Our Pursuit of Convenience Produces Our Loneliness

This is part seven of an eight-part series published over eight consecutive weeks.

Recall a recent situation and ask yourself whether you opted for convenience or connection. If you were having a meal with a friend and they told you about a recent trip with their kids, did you say, “I want to see pictures. Can you send me some” or, alternatively, did you say, “I want to see pictures. Can you show me some?”

Do You Choose Convenience or Connection?

If a friend was going through a difficult issue, did you send a reassuring email or give them a call, or even ask her or him if they would like to meet up in person to talk about it?

If your son or daughter wants a Super Why coloring book, did you order it on Amazon or take them to one of the last remaining bookstores in your town and look over the different coloring books together before purchasing one?

I engaged in precisely this activity recently at Barnes & Noble and can vouch for it as a purveyor of connection. Not to mention that my children chose much better books because we could touch, feel, and look through them rather than click them unseen (or barely viewed) into an electronic cart.

Clearly Amazon is much more convenient than Barnes & Noble in terms of price and selection, yet there were other intangible benefits of having bookstores in our communities: a place to go, an educational family outing on a Saturday, a venue in which to meet other people, to peruse books and become inspired, to listen to an author share their passion, and even a place to write.

Conveniently Unfulfilling

In many communities across America, a bookstore acted as a cleaner and more exciting library than the public option, a place where you could also talk with others without the librarian giving you a nasty look or telling you to shut up.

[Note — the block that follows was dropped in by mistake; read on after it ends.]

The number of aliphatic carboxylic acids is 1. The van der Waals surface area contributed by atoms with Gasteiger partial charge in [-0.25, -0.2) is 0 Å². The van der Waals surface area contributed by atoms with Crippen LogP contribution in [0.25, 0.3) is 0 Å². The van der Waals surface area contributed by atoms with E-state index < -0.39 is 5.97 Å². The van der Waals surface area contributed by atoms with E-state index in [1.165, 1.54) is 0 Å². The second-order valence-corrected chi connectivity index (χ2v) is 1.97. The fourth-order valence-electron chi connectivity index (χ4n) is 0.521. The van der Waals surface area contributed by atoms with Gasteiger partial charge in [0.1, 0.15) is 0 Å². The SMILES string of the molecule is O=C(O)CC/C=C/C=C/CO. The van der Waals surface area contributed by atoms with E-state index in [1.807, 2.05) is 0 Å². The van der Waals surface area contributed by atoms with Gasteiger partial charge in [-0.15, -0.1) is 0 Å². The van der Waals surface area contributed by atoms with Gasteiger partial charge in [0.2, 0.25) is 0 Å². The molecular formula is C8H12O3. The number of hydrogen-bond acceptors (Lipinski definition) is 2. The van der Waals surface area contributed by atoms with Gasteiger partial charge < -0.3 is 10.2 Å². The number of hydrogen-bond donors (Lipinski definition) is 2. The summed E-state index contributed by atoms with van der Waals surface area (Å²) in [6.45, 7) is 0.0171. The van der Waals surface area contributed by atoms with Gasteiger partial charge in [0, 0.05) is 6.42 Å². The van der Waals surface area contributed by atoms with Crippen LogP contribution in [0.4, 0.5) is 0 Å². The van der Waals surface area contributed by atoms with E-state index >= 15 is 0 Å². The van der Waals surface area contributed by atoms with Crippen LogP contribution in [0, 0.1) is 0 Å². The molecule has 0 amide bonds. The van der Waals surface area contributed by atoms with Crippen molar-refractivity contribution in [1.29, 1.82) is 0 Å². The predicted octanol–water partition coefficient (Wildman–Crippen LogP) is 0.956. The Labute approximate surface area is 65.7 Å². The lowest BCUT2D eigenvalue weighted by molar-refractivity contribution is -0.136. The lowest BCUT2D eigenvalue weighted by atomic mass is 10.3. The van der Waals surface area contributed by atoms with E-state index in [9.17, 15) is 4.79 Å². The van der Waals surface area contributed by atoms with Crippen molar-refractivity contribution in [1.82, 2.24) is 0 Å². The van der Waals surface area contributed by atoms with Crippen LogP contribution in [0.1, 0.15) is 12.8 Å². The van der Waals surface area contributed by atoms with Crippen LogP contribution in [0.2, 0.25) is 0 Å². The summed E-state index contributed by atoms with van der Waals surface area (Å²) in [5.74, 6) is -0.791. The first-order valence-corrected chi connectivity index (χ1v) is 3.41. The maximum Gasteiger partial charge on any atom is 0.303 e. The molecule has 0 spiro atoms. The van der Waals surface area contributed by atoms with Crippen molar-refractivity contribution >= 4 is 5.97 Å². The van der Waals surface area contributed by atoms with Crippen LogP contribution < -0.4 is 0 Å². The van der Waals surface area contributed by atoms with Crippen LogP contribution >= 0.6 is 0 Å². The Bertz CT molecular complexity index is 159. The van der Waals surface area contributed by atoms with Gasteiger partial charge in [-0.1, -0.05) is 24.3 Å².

So, once again, the Internet has shifted our society toward convenience and away from enjoyment. Truly consider how much you enjoy buying something online versus how much enjoyment you derive from going to a store, touching the merchandise, and soaking up the environment.

As the disgraced comedian Louis C. K. put it, “You never feel completely sad or completely happy. You just feel kinda satisfied with your products. And then you die.”

Our drive as a society toward convenience—facilitated by the intelligent, often mind-rather-than-heart-driven men who compete with each other for who can create the most efficient apps and websites—is relegating enjoyment to a nostalgic fantasy.

Bring It Home

Our increasingly mechanical reality represents what only a few decades ago we would have perceived to be a dystopian vision of ourselves immobilized behind our screens (think of the bloated, cloistered people in the Pixar film Wall-E), punctuating our otherwise fixed downward gaze to contentedly boast to each other of the great deals we are obtaining online (in the short term) at the price of what we truly value and will bring more fulfillment into our lives (in the long term).

Consider the activities you engage in daily. Make a commitment to spend less time doing them alone and more time doing them outside of the house and in the company of others. As much as possible, try to leave your phone at home or at least in your car or locker during these potential opportunities for social interaction.

What kind of quality experiences have you had this past week that didn’t involve a screen?